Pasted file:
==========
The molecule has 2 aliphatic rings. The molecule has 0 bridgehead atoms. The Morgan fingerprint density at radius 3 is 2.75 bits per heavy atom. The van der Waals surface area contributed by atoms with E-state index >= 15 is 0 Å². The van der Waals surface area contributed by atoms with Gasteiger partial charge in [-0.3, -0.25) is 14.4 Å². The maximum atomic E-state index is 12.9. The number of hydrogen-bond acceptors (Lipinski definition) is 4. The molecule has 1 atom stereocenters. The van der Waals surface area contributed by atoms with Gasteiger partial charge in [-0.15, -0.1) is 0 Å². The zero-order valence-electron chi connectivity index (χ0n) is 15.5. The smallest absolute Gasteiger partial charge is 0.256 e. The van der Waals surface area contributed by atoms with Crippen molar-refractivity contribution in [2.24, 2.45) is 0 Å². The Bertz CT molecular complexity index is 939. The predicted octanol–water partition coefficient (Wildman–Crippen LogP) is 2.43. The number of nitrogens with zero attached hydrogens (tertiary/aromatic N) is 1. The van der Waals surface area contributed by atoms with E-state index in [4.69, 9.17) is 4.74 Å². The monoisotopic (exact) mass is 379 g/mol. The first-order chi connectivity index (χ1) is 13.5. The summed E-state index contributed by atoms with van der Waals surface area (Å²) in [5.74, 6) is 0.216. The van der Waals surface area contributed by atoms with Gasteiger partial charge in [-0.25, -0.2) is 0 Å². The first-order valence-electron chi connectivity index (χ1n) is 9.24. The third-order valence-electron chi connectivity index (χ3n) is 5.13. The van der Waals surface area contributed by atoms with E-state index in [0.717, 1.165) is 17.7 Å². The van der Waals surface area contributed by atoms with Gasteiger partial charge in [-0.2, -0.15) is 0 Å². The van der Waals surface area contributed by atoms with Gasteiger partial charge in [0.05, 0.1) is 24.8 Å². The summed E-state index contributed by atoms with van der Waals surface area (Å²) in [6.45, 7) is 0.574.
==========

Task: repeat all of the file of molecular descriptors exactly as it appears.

The molecule has 2 aliphatic rings. The molecule has 0 bridgehead atoms. The Morgan fingerprint density at radius 3 is 2.75 bits per heavy atom. The van der Waals surface area contributed by atoms with E-state index >= 15 is 0 Å². The van der Waals surface area contributed by atoms with Gasteiger partial charge in [-0.3, -0.25) is 14.4 Å². The maximum atomic E-state index is 12.9. The number of hydrogen-bond acceptors (Lipinski definition) is 4. The molecule has 1 atom stereocenters. The van der Waals surface area contributed by atoms with Gasteiger partial charge in [-0.15, -0.1) is 0 Å². The zero-order valence-electron chi connectivity index (χ0n) is 15.5. The smallest absolute Gasteiger partial charge is 0.256 e. The van der Waals surface area contributed by atoms with Crippen molar-refractivity contribution in [2.24, 2.45) is 0 Å². The Bertz CT molecular complexity index is 939. The predicted octanol–water partition coefficient (Wildman–Crippen LogP) is 2.43. The number of nitrogens with zero attached hydrogens (tertiary/aromatic N) is 1. The van der Waals surface area contributed by atoms with E-state index in [4.69, 9.17) is 4.74 Å². The monoisotopic (exact) mass is 379 g/mol. The first-order chi connectivity index (χ1) is 13.5. The summed E-state index contributed by atoms with van der Waals surface area (Å²) in [5.74, 6) is 0.216. The van der Waals surface area contributed by atoms with Gasteiger partial charge in [-0.25, -0.2) is 0 Å². The first-order valence-electron chi connectivity index (χ1n) is 9.24. The third-order valence-electron chi connectivity index (χ3n) is 5.13. The van der Waals surface area contributed by atoms with E-state index in [0.717, 1.165) is 17.7 Å². The van der Waals surface area contributed by atoms with Gasteiger partial charge in [-0.2, -0.15) is 0 Å². The van der Waals surface area contributed by atoms with Gasteiger partial charge in [0.05, 0.1) is 24.8 Å². The summed E-state index contributed by atoms with van der Waals surface area (Å²) in [6.45, 7) is 0.574.